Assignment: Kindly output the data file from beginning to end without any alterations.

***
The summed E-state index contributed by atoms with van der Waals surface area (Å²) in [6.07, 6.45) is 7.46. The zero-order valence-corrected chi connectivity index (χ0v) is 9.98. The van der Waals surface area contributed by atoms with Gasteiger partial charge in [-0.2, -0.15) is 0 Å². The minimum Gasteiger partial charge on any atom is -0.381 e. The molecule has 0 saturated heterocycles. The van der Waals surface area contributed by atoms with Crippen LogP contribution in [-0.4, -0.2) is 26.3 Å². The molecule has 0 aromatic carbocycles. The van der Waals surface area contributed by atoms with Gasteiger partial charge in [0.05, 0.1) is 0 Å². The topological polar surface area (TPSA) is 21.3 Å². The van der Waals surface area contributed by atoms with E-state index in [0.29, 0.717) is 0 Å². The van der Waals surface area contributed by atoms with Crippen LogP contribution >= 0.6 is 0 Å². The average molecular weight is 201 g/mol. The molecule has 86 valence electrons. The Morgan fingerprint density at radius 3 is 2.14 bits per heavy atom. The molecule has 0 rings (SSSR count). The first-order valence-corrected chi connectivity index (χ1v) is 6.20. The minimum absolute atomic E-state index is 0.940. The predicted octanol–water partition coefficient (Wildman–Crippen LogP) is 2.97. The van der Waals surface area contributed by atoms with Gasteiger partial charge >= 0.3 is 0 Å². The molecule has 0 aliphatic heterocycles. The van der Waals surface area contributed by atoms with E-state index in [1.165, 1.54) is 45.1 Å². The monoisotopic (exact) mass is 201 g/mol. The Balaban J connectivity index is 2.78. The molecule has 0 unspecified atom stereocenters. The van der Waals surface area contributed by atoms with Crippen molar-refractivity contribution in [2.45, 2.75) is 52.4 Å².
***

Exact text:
The summed E-state index contributed by atoms with van der Waals surface area (Å²) in [6.07, 6.45) is 7.46. The zero-order valence-corrected chi connectivity index (χ0v) is 9.98. The van der Waals surface area contributed by atoms with Gasteiger partial charge in [-0.2, -0.15) is 0 Å². The minimum Gasteiger partial charge on any atom is -0.381 e. The molecule has 0 saturated heterocycles. The van der Waals surface area contributed by atoms with Crippen LogP contribution in [-0.4, -0.2) is 26.3 Å². The molecule has 0 aromatic carbocycles. The van der Waals surface area contributed by atoms with Gasteiger partial charge in [0.05, 0.1) is 0 Å². The topological polar surface area (TPSA) is 21.3 Å². The van der Waals surface area contributed by atoms with E-state index in [0.29, 0.717) is 0 Å². The van der Waals surface area contributed by atoms with Crippen LogP contribution >= 0.6 is 0 Å². The average molecular weight is 201 g/mol. The molecule has 86 valence electrons. The Morgan fingerprint density at radius 3 is 2.14 bits per heavy atom. The molecule has 0 rings (SSSR count). The first-order valence-corrected chi connectivity index (χ1v) is 6.20. The minimum absolute atomic E-state index is 0.940. The predicted octanol–water partition coefficient (Wildman–Crippen LogP) is 2.97. The van der Waals surface area contributed by atoms with Gasteiger partial charge >= 0.3 is 0 Å². The molecule has 0 aliphatic heterocycles. The van der Waals surface area contributed by atoms with E-state index in [1.165, 1.54) is 45.1 Å². The monoisotopic (exact) mass is 201 g/mol. The Balaban J connectivity index is 2.78. The molecule has 0 unspecified atom stereocenters. The van der Waals surface area contributed by atoms with Crippen molar-refractivity contribution in [2.45, 2.75) is 52.4 Å².